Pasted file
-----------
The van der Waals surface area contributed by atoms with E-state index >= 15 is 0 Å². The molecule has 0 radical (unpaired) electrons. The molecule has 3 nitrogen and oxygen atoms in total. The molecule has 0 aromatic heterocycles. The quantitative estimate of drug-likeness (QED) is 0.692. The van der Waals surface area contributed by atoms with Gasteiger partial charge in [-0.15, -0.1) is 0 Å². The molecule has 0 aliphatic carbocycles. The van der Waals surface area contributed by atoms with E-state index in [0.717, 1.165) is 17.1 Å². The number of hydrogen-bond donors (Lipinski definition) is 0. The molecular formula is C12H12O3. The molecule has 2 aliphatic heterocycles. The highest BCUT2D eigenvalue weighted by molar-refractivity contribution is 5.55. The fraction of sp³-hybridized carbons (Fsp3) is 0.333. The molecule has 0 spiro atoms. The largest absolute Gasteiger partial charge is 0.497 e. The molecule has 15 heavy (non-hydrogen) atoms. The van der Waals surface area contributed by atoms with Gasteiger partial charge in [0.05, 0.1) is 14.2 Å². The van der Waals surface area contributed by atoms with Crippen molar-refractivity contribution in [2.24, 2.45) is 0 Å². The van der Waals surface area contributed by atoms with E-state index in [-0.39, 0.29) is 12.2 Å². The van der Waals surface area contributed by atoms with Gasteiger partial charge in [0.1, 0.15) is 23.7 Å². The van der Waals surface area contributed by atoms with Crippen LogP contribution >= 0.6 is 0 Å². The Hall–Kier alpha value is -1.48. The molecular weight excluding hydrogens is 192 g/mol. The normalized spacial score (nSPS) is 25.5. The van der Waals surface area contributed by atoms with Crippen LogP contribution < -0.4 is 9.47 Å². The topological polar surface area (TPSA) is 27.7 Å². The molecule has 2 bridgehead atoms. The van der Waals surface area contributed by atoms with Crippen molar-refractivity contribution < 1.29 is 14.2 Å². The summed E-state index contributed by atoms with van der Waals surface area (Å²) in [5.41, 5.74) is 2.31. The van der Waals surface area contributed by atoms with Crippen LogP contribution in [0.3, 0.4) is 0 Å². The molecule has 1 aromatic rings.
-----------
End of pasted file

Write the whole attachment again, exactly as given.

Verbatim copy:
The van der Waals surface area contributed by atoms with E-state index >= 15 is 0 Å². The molecule has 0 radical (unpaired) electrons. The molecule has 3 nitrogen and oxygen atoms in total. The molecule has 0 aromatic heterocycles. The quantitative estimate of drug-likeness (QED) is 0.692. The van der Waals surface area contributed by atoms with Gasteiger partial charge in [-0.15, -0.1) is 0 Å². The molecule has 0 aliphatic carbocycles. The van der Waals surface area contributed by atoms with E-state index in [0.717, 1.165) is 17.1 Å². The number of hydrogen-bond donors (Lipinski definition) is 0. The molecular formula is C12H12O3. The molecule has 2 aliphatic heterocycles. The highest BCUT2D eigenvalue weighted by molar-refractivity contribution is 5.55. The fraction of sp³-hybridized carbons (Fsp3) is 0.333. The molecule has 0 spiro atoms. The largest absolute Gasteiger partial charge is 0.497 e. The molecule has 15 heavy (non-hydrogen) atoms. The van der Waals surface area contributed by atoms with Gasteiger partial charge in [0.05, 0.1) is 14.2 Å². The van der Waals surface area contributed by atoms with Crippen molar-refractivity contribution in [2.24, 2.45) is 0 Å². The van der Waals surface area contributed by atoms with E-state index in [-0.39, 0.29) is 12.2 Å². The van der Waals surface area contributed by atoms with Gasteiger partial charge in [0.1, 0.15) is 23.7 Å². The van der Waals surface area contributed by atoms with Crippen LogP contribution >= 0.6 is 0 Å². The Hall–Kier alpha value is -1.48. The molecular weight excluding hydrogens is 192 g/mol. The normalized spacial score (nSPS) is 25.5. The van der Waals surface area contributed by atoms with Crippen LogP contribution < -0.4 is 9.47 Å². The topological polar surface area (TPSA) is 27.7 Å². The molecule has 2 bridgehead atoms. The van der Waals surface area contributed by atoms with Crippen molar-refractivity contribution < 1.29 is 14.2 Å². The summed E-state index contributed by atoms with van der Waals surface area (Å²) in [5.41, 5.74) is 2.31. The van der Waals surface area contributed by atoms with Crippen LogP contribution in [0.3, 0.4) is 0 Å². The molecule has 1 aromatic rings.